word(j) &= ~bit(j);

    a = t;

    for (i = root3 | 1; i < root2 + 1; i += 2)
        if (sbit(i)) primes[t++] = i;

    b = t;

    while (limit < halftop)
    {
        start = 2 * limit + 1, limit = min(halftop, limit + 8 * cache_size);

        for (p = &primes[8]; p < &primes[a]; p++)
            for (j = max(start / *p | 1, *p) * *p / 2; j < limit; j += *p)
                word(j) &= ~bit(j);
    }

    P2 = (a - b) * (a + b - 1) / 2;

    for (i = m2(root2); b --> a; P2 += t, i = limit)
    {
        limit = m2(x / primes[b]), j = limit & ~63;

        if (i < j)
        {
            t += popcnt((word(i)) >> (i & 63)), i = (i | 63) + 1;

            while (i < j) t += popcnt(word(i)), i += 64;

            if (i < limit) t += popcnt(word(i) & ones(limit - i));
        }
        else if (i < limit) t += popcnt((word(i) >> (i & 63)) & ones(limit - i));
    }

    if (a < 7) return output(Phi_small(x, a) + a - 1 - P2);

    a -= 7, Phi_6 = malloc(a * Phi_prec_bytes + 15016 * sizeof(int16_t));
    Phi_prec_pointer = &Phi_6[15016];

    for (i = 0; i <= 105; i++)
        Phi_4[i] = (i / 15) * 8 + Phi_3[i % 15] - Phi_3[(i + 3) / 7];

    for (i = 0; i <= 1155; i++)
        Phi_5[i] = (i / 105) * 48 + Phi_4[i % 105] - Phi_4[(i + 5) / 11];

    for (i = 1, l = Phi_6, *l++ = 0; i <= 15015; )
    {
        Phi_6_upd_3(); Phi_6_upd_2(); Phi_6_upd_1(); Phi_6_upd_2();
        Phi_6_upd_1(); Phi_6_upd_2(); Phi_6_upd_3(); Phi_6_upd_1();
    }

    for (i = 0; i <= m2(Phi_prec_max); i++)
        Phi_prec(i, 0) = Phi_6[i] - Phi_6[(i + 8) / 17];

    for (j = 1, p = &primes[7]; j < a; j++, p++)
    {
        i = 1, memcpy(&Phi_prec(0, j), &Phi_prec(0, j - 1), Phi_prec_bytes);
        l = &Phi_prec(*p / 2 + 1, j), m = &Phi_prec(m2(Phi_prec_max), j) - *p;

        while (l <= m)
            for (k = 0, t = Phi_prec(i++, j - 1); k < *p; k++) *(l++) -= t;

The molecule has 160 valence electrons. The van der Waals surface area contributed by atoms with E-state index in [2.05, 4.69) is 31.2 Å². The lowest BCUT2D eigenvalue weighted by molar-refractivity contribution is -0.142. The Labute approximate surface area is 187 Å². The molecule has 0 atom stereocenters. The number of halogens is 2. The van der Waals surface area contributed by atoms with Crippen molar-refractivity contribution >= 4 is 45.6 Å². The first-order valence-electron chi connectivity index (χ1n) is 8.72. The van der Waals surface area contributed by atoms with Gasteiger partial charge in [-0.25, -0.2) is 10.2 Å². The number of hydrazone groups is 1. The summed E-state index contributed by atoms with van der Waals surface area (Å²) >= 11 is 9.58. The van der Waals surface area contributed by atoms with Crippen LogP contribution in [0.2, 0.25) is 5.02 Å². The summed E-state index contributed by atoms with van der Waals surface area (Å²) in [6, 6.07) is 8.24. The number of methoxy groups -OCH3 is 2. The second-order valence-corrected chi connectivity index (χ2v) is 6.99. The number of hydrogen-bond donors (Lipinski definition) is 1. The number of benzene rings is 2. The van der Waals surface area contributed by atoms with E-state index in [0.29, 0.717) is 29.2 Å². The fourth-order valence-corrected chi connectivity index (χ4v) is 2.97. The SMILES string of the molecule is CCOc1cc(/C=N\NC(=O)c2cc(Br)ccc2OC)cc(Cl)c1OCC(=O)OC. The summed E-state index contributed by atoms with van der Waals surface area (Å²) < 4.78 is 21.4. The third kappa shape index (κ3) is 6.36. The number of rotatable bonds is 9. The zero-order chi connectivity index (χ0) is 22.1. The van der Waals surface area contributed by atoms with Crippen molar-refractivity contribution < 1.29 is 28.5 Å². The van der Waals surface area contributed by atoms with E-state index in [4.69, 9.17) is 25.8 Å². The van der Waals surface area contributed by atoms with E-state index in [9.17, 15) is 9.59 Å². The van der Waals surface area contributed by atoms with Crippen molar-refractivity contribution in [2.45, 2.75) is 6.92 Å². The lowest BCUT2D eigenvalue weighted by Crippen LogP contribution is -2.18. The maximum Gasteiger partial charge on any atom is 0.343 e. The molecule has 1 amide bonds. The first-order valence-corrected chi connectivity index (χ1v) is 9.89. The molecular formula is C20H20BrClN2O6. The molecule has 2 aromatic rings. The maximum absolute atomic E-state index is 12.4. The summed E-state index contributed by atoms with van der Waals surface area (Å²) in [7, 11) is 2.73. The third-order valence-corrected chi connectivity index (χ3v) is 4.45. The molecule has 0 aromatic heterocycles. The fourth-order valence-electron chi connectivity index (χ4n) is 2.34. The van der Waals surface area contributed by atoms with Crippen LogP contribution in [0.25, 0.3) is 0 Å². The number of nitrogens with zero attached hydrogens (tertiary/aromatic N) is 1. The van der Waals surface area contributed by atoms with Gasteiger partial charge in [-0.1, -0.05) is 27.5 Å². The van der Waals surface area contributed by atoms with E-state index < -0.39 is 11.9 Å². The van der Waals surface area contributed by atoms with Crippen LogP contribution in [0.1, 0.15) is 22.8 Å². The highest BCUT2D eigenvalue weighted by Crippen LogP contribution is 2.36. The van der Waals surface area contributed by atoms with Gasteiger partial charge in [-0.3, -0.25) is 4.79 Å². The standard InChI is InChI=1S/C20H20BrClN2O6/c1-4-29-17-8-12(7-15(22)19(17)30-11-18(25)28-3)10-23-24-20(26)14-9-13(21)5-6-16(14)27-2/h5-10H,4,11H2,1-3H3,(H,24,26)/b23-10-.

t = Phi_prec(i++, j - 1);

        while (l <= m + *p) *(l++) -= t;
    }

    primes_fastdiv = malloc(a * sizeof(int64_t));

    for (i = 0, p = &primes[8]; i < a; i++, p++)
    {
        t = 96 - __builtin_clzll(*p);
        primes_fastdiv[i] = (bit(t) / *p + 1) << (64 - t);
    }

    return output(Phi(x, a) + a + 6 - P2);
}

This uses the Meissel-Lehmer method.

Timings

On my machine, I'm getting roughly 5.7 milliseconds for the combined test cases. This is on an Intel Core i7-3770 with DDR3 RAM at 1867 MHz, running openSUSE 13.2.

$ ./timepi '-march=native -O3' pi 1000
pi(x) =  93875448    real time:  2774958 ns
pi(x) =  66990613    real time:  2158491 ns
pi(x) =  62366021    real time:  2023441 ns
pi(x) =  34286170    real time:  1233158 ns
pi(x) =   5751639    real time:   384284 ns
pi(x) =   2465109    real time:   239783 ns
pi(x) =   1557132    real time:   196248 ns
pi(x) =      4339    real time:    60597 ns

0.00572879 s

Because the variance got too high, I'm using timings from within the program for the unofficial run times. This is the script that computed the average of the combined run times.

#!/bin/bash

all() { for j in ${a[@]}; do ./$1 $j; done; }

gcc -Wall $1 -lm -o $2 $2.c

a=(1907000000 1337000000 1240000000 660000000 99820000 40550000 24850000 41500)

all $2

r=$(seq 1 $3)

for i in $r; do all $2; done > times

awk -v it=$3 '{ sum += $6 } END { print "\n" sum / (1e9 * it) " s" }' times

rm times

Official times

This time is for doing the score cases 1000 times.

real    0m28.006s
user    0m15.703s
sys 0m14.319s

How it works

Formula

Let x be a positive integer.

Each positive integer n ≤ x satisfies exactly one of the following conditions.

  1. n = 1

  2. n is divisible by a prime number p in [1, ∛x].

  3. n = pq, where p and q are (not necessarily distinct) prime numbers in (∛x, ∛x²).

  4. n is prime and n > ∛x

Let π(y) denote the number of primes p such that p ≤ y. There are π(x) - π(∛x) numbers that fall in the fourth category.

Let Pk(y, c) denote the amount of positive integers m ≤ y that are a product of exactly k prime numbers not among the first c prime numbers. There are P2(x, π(∛x)) numbers that fall in the third category.

Finally, let Φ(y, c) denote the amount of positive integers k ≤ y that are coprime to the first c prime numbers. There are x - Φ(x, π(∛x)) numbers that fall into the second category.